Monday, 17 May 2010

Haunted by language

In a culture that is reputed for its apophatism, it is initially surprising to find De Smet writing:
More than most human beings, Sankara is haunted by language. ("Sankara's Perspective on Meaning and Truth," Hermeneutics, Truth and/or Meaning, ed. J. Maliekal. Kondadaba: St John's Regional Seminary, 1994. 51)
And of course, De Smet is among those who have done most to uncover this haunting, by concentrating on Sankara's exegesis of the five varieties of mahavakyas, with the help of the (then well-known) distinctions between the primary and the secondary meanings of words.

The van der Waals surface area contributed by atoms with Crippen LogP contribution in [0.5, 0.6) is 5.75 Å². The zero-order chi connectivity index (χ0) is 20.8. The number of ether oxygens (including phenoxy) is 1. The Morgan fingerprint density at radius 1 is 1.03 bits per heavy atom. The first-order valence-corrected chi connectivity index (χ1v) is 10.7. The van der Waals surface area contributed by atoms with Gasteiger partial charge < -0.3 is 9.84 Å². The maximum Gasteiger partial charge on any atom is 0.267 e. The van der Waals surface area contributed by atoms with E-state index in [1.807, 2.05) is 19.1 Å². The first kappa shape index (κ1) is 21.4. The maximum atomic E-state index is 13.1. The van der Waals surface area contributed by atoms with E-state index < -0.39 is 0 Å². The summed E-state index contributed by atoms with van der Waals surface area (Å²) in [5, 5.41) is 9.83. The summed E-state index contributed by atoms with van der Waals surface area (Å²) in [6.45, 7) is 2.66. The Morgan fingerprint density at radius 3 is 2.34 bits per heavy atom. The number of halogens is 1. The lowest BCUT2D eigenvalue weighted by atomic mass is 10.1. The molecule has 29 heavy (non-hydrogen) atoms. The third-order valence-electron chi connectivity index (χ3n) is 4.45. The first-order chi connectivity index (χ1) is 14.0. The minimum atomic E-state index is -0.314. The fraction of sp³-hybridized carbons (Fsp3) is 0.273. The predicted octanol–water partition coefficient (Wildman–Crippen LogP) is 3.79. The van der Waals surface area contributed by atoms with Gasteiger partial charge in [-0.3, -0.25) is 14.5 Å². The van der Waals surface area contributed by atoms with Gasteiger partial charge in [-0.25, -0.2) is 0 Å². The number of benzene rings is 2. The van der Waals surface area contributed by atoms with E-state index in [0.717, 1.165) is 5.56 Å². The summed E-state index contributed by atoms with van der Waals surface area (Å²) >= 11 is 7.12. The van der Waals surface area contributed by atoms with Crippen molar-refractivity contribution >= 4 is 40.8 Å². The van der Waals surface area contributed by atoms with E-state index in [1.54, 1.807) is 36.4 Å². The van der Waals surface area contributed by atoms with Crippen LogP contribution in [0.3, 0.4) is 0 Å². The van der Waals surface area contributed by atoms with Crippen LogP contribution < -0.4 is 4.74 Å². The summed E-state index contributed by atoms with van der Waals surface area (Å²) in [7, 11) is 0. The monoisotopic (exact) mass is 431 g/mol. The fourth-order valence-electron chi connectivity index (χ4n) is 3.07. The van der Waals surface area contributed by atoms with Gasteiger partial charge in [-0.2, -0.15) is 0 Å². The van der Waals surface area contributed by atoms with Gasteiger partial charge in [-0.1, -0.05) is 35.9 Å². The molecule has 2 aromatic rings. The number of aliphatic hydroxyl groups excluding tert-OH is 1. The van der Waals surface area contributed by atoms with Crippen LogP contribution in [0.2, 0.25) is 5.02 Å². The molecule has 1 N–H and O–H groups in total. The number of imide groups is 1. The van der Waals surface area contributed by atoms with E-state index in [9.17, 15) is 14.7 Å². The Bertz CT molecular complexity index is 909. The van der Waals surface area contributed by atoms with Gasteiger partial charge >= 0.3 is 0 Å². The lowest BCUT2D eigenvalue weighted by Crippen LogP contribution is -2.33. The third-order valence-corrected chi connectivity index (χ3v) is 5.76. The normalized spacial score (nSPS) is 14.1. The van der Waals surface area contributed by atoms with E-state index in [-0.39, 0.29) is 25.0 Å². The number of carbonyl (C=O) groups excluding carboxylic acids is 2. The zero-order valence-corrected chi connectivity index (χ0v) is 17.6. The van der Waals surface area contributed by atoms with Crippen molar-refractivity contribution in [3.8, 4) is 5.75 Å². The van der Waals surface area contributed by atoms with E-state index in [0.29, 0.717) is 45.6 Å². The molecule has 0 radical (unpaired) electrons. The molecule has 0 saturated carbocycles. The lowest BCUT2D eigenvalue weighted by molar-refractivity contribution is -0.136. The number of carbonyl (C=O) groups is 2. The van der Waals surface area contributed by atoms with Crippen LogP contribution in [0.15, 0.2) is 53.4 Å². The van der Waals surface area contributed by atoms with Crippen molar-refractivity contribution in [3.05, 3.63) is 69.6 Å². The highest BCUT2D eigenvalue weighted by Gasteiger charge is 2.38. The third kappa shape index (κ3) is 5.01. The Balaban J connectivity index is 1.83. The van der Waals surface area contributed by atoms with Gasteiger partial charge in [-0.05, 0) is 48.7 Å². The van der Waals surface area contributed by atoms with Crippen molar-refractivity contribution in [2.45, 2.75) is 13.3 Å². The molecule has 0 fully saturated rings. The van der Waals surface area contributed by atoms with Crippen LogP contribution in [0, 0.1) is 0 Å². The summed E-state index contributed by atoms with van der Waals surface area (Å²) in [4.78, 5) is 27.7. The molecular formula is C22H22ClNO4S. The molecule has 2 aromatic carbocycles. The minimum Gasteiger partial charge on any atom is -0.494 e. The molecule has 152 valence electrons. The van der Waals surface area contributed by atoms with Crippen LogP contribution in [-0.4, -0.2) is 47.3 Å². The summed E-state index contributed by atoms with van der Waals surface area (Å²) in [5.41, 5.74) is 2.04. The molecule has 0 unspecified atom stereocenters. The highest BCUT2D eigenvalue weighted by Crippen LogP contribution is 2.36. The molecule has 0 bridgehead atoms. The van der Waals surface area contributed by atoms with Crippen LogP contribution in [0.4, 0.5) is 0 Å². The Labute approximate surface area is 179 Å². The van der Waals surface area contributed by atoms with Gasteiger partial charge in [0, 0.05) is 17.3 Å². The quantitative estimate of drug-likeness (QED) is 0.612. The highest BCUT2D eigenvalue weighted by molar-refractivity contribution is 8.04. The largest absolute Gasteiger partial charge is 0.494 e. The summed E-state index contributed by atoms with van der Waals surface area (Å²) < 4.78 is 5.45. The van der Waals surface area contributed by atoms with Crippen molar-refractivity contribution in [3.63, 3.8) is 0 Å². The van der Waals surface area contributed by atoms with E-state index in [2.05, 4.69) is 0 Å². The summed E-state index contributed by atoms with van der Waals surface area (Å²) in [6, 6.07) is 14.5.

Despite this, it is good to keep in mind also this: that Sankara is "the foremost master among Indian schoolmen as well as a staunch upholder of negative theology." (Ibid. 50)

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